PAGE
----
Thoughts in progress – reflections on class #2

March 4, 2008 at 10:34 pm | Posted in British Politics, What's left?, Working Class Britain | Leave a comment

During yesterday’s tirade against decent dole recipient Andrew Anthony, I promised to link to some interesting posts both on the article itself and the issues surrounding it. Peter Ryley agrees that the article is patchy but reads it more as an indictment of middle class condescension/ignorance of the working class. He highlights this one saving grace towards the end, about an embittered old racist whose children have black partners:

Yet in Dave’s story, we see, even if he can’t, the hidden success of multicultural Britain. Not the tolerance and respect for separatism as preached by archbishops and playwrights, but the messy, difficult and tense business of living and loving together. It’s the children of people such as Dave who live cheek by jowl with new arrivals and adapt to rapid change. They are the ones who really embrace people from other countries and cultures by forming relationships and raising children together.

Meanwhile, the liberal arts community, for all its eloquence in anti-racism, is far more inclined to retreat to private schools and affluent enclaves, the better to maintain a homogenous culture while pronouncing on the benefits of diversity.

It’s a brilliant point that’s not made often enough: for all the talk of segregation, for all the small successes the BNP has in deprived areas and for all the talk of racism and racial tension, the white working class is, in fact, far more integrated than their more mild-mannered middle class superiors. We should give Anthony credit for making it, particularly given his subscription to a brand of liberalism that seeks to dismiss multiculturalism as a failure.

But what this doesn’t explain or excuse is firstly his ridiculous and faintly patronizing allusion to the working class’ lost ‘nobility’, and secondly his decision to take the article down the direction of multiculturalism in the first place. As someone who enthusiastically welcomes a debate on class, poverty and equality in this country, it’s so deeply dispiriting when the emphasis is placed on the quarrels and street skirmishes between different groups of poor people, rather than one of the many more important areas that affect all of these groups: unemployment, crime, education and the barriers erected by segregated religious schools, drugs, social housing, gang culture and our destructive youth, sexual health, health in general.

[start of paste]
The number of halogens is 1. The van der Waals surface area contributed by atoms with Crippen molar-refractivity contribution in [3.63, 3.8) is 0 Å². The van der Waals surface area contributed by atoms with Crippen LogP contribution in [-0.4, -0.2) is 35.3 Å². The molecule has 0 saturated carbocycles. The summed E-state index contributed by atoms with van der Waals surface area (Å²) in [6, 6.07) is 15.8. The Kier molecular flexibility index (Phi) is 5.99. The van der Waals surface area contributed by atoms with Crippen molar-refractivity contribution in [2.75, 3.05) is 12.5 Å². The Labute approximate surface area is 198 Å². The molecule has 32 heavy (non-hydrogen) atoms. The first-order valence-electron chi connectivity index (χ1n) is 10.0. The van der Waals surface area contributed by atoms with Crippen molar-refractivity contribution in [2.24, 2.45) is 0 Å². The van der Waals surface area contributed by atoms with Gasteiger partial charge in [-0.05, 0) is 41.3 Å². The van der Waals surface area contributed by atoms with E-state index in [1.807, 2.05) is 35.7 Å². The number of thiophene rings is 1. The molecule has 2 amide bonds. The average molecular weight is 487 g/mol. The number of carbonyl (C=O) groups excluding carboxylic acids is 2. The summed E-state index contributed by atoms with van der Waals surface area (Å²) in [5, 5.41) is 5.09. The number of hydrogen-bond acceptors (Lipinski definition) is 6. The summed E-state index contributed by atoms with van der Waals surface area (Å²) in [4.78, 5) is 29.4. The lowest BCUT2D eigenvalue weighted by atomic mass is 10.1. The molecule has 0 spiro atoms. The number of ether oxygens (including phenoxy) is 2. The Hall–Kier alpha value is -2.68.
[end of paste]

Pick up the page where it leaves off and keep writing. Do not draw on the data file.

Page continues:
Over at Southpaw Grammar, the blame for not doing enough about these problems is laid squarely at the feet of the Labour government:

The problem i always find about debates around class is that the working class and the perceived ‘underclass’ are talked about and talked at, but never asked to talk themselves. The disdain for those people has always been apparent in the right wing, but i actually think the development of an underclass is more the fault of the ‘do-good’ liberal left.